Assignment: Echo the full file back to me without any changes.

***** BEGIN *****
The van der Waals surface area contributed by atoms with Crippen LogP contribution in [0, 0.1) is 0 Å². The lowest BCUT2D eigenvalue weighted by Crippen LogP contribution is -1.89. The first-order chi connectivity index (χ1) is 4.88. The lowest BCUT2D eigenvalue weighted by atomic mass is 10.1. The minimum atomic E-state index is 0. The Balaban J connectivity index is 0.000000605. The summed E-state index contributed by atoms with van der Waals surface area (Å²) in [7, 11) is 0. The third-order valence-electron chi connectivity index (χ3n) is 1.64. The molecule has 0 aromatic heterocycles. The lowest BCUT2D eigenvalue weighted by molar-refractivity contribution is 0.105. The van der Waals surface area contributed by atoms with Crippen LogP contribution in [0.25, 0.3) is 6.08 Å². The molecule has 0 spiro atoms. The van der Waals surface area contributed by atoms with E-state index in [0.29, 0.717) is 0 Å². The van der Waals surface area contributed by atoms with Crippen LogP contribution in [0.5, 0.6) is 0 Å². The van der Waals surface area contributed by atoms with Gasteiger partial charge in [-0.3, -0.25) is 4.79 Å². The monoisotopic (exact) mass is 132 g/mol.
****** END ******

The van der Waals surface area contributed by atoms with Crippen LogP contribution in [0, 0.1) is 0 Å². The lowest BCUT2D eigenvalue weighted by Crippen LogP contribution is -1.89. The first-order chi connectivity index (χ1) is 4.88. The lowest BCUT2D eigenvalue weighted by atomic mass is 10.1. The minimum atomic E-state index is 0. The Balaban J connectivity index is 0.000000605. The summed E-state index contributed by atoms with van der Waals surface area (Å²) in [7, 11) is 0. The third-order valence-electron chi connectivity index (χ3n) is 1.64. The molecule has 0 aromatic heterocycles. The lowest BCUT2D eigenvalue weighted by molar-refractivity contribution is 0.105. The van der Waals surface area contributed by atoms with Crippen LogP contribution in [0.25, 0.3) is 6.08 Å². The molecule has 0 spiro atoms. The van der Waals surface area contributed by atoms with E-state index in [0.29, 0.717) is 0 Å². The van der Waals surface area contributed by atoms with Crippen LogP contribution in [0.5, 0.6) is 0 Å². The van der Waals surface area contributed by atoms with Gasteiger partial charge in [-0.3, -0.25) is 4.79 Å². The monoisotopic (exact) mass is 132 g/mol.